"I can be moved to tears quite easily by music, particularly Gospel songs, which is what I listen to most of all lately."

"ENO IS GOD" - graffiti in New York subways

As we talked, it suddenly struck me that the words and phrases Eno has used in the past to describe his evocative, ethereal music, seem just as much to be descriptions of the man himself. He once spoke of his music as having "an ambiguous mood of something denied", and another time of "an Arcadian kind of yearning", but the yearning is as much in Eno as in his music.

Since the release of Before And After Science, in 1977, Eno has virtually abandoned the formats of the rock song. All of his solo albums and collaborations with other artists have taken the form of avant garde electronic experiments but, it seems. he has quietly been writing songs throughout this later period, which are never released. He estimates that something over twenty songs exist, more than enough to fill an album, except that he has no intention of so doing.

"I've been working for ages on one song, called On That Golden Day. It's about someone remembering a day in his life when he was on a boat, becalmed in a lonely bay, miles from anywhere. On that day, he kept wishing the wind would come so he could move on, but now, as he remembers it, he realises it was the most perfect day of his life, but he wasted it, missed it because he was so anxious to be going somewhere else."

Exactly that sense of yearning for something lost seems to hover around him as he talks. Is the man in the boat Eno? "Well, it is something I notice myself doing quite a lot. If a song is going to convince you, then it must relate to a feeling that is always recurring. In my case. it is a feeling of being melancholy, but enjoying it."

Eno notices a long strand of black thread which has unravelled itself from the arm of his shirt. He takes a cigarette lighter and sets flame to the end of it, clearly enjoying the sight of the tiny fire burning up towards his arm. "Songs are rather like love affairs. I feel that I'm married to my ambient music. but sometimes in the studio, I'll spend an hour or two having a fling with an attractive, glamorous song.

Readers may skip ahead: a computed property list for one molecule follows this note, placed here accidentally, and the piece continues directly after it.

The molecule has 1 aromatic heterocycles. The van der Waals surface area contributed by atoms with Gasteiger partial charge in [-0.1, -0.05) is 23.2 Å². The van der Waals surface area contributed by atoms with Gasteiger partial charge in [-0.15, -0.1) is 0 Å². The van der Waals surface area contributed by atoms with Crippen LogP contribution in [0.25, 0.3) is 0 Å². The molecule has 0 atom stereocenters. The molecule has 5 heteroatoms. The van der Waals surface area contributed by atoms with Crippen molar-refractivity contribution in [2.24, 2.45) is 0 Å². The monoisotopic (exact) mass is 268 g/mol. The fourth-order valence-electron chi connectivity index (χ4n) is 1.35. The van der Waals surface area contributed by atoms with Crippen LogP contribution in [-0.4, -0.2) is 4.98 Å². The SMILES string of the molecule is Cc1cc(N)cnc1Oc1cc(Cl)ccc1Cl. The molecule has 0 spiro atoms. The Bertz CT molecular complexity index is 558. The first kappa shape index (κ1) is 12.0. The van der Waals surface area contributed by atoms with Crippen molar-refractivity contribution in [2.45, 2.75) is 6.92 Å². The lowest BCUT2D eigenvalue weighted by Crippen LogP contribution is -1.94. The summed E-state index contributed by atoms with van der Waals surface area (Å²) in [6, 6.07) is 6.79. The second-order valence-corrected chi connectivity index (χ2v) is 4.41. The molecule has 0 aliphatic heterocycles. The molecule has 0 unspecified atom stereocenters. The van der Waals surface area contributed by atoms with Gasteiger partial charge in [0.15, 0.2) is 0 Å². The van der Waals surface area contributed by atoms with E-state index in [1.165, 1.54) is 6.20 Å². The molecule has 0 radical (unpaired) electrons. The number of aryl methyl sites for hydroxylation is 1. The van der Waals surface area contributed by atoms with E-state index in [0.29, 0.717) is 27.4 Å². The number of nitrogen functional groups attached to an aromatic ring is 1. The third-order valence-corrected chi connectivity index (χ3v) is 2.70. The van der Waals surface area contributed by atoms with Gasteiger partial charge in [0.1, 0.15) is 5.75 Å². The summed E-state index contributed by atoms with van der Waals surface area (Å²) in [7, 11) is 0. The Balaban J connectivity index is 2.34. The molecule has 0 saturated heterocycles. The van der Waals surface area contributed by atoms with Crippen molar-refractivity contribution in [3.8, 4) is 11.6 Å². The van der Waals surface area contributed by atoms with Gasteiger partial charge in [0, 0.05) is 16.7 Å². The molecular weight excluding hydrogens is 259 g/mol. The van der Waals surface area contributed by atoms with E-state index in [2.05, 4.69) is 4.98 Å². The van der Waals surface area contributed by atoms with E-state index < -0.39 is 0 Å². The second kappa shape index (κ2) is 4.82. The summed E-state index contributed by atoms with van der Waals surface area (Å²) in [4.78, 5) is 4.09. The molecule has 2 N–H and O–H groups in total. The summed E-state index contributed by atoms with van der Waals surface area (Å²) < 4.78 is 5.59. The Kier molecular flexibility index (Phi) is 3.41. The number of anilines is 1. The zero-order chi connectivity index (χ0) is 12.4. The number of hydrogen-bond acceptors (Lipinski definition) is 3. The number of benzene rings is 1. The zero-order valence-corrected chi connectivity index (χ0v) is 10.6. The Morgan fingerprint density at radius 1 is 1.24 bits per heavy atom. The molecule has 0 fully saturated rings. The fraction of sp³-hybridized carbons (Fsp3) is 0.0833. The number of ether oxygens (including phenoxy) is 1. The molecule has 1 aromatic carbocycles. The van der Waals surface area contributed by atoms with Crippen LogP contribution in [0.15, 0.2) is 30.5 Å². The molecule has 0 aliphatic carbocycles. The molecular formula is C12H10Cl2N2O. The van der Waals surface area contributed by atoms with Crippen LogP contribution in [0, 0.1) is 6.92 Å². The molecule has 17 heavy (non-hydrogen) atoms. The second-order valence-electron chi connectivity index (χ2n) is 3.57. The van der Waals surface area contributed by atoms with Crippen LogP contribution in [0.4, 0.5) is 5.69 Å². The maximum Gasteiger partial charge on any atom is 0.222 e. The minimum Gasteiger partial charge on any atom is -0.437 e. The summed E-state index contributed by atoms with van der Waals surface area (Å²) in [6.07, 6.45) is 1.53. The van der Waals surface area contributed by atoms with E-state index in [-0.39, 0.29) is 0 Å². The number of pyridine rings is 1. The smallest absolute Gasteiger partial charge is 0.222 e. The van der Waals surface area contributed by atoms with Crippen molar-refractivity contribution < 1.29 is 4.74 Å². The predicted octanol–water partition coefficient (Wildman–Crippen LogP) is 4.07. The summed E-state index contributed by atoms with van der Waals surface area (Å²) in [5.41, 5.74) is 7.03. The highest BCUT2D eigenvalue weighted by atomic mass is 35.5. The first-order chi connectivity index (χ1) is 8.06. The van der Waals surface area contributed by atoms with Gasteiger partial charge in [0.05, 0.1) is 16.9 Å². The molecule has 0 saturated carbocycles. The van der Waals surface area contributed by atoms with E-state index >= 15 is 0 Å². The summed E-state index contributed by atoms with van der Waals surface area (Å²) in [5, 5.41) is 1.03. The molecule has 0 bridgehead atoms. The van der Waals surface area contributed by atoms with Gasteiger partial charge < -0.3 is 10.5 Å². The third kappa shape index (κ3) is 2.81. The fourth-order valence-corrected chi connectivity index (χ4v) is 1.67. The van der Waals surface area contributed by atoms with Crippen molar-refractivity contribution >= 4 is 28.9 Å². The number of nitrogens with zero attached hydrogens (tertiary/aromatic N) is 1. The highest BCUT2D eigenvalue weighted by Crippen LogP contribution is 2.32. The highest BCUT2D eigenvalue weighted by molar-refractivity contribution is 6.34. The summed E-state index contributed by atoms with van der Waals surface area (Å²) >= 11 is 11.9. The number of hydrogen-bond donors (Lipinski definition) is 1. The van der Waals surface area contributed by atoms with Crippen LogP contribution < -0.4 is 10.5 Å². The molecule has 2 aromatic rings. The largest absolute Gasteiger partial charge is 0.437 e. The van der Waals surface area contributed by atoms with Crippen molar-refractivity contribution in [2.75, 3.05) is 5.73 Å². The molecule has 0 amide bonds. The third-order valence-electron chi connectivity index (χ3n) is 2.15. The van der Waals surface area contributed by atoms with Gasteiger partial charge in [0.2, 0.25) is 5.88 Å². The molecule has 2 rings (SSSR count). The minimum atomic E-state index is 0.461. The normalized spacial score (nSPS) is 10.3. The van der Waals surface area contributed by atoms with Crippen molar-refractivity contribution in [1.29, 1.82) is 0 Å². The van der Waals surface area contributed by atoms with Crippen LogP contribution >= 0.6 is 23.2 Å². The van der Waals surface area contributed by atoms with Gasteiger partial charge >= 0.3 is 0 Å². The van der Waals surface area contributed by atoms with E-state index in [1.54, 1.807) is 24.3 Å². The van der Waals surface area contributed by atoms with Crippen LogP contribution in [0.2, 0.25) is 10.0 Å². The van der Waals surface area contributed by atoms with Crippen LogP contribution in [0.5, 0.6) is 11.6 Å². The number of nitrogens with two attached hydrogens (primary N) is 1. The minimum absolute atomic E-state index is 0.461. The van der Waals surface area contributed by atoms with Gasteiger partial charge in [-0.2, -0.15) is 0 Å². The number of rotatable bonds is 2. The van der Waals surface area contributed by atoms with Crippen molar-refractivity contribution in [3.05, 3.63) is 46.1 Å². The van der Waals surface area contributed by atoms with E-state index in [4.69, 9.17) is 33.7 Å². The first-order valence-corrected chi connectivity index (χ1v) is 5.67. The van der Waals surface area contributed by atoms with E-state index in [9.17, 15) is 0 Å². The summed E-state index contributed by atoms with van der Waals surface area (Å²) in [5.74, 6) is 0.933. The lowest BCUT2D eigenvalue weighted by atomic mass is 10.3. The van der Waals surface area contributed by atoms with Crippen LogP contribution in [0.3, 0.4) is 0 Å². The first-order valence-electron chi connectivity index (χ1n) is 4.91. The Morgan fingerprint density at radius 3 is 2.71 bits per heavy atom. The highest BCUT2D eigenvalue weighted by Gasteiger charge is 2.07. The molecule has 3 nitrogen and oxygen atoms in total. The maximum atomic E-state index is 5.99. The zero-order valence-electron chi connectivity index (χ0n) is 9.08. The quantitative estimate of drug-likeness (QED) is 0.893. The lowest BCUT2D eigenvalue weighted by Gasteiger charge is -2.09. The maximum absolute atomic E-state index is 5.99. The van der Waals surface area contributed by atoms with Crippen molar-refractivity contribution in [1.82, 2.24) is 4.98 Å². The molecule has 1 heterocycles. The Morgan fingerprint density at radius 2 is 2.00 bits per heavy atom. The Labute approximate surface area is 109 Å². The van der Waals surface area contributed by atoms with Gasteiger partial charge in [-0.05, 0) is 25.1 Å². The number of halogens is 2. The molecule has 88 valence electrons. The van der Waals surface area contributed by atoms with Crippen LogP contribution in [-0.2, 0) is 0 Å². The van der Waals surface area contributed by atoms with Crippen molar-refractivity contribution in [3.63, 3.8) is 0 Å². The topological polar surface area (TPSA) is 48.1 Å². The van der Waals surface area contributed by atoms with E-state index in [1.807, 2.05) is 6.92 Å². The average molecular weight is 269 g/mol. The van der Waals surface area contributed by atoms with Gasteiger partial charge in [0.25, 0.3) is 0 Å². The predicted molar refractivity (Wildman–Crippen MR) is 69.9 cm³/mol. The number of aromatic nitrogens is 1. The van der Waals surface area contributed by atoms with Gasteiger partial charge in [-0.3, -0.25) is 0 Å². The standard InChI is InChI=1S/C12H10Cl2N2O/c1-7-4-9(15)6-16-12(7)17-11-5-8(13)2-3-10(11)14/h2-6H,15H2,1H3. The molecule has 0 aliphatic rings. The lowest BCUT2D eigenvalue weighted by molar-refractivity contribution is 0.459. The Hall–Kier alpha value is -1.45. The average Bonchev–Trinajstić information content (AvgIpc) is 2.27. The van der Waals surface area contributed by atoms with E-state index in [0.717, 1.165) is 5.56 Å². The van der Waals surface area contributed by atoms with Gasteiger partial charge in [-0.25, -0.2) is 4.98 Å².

"If I could learn how to incorporate the things I've learned in recent years into song writing, that would be wonderful. So far I don't know how to do that. and I'm not pushing the point."

"He was a lady killer... reportedly spent as long as thirty hours having sex with six women." - George Rush, U.S. journalist

In the Roxy days, Eno's sexual proclivities were the subject of much speculation, but later he seemed to settle for a while with Alex Blair, a New York girlfriend, and a cat called Poo-poo, in an apartment just north of Wall Street. Alex described him as having "social claustrophobia", which he partially confirms. "I enjoy going for solitary walks. In New York I would walk along the piers on the West Side, where there's nobody around. I'm not disturbed by people, but I see enough of them. I need time alone."

When asked if he has a current girlfriend, he considers the question a little longer than I might have expected before saying, "No, not really. I don't have a series of affairs either. I suppose I'm increasingly inclined towards monogamy, but I don't have any of that either." He grins engagingly. "I'm not so thrilled any more by the idea of sleeping with twenty-five women a month... not that I ever did. It's all part of something I want to leave behind."

I begin to have the feeling that I've stumbled into Eno's life, for a couple of brief hours, at a time when he's changing, perhaps allowing his yearning to take him back to the things he learned when he was very young. "I was brought up a Catholic, went to a Catholic school. I remember the sinister, archaic quality I felt there - every action was charged with repercussions in heaven. I lost all respect for it when I was fourteen, but now, I have increasing respect for it. If I was going to be a Christian that would be the one.

"I think I probably am religious, but not in any traditional way. People have a very bleak view of the future today, humans seem to be making a mess of things, which is probably because humans have deluded themselves into thinking that what they do is terribly important in the world. If you suspend that idea and accept that humans are not important, but nature is very strong, then even if everything gets fucked up by acid rain, nature will find a way to create a new ecology. It might well be an ecology without humans. Humanity might die, but the world will go on. I think the idea that we are part of something larger than ourselves is very difficult to comprehend, but it is a religious idea."

"He takes non-musical concepts and applies them to music." - David Byrne of Talking Heads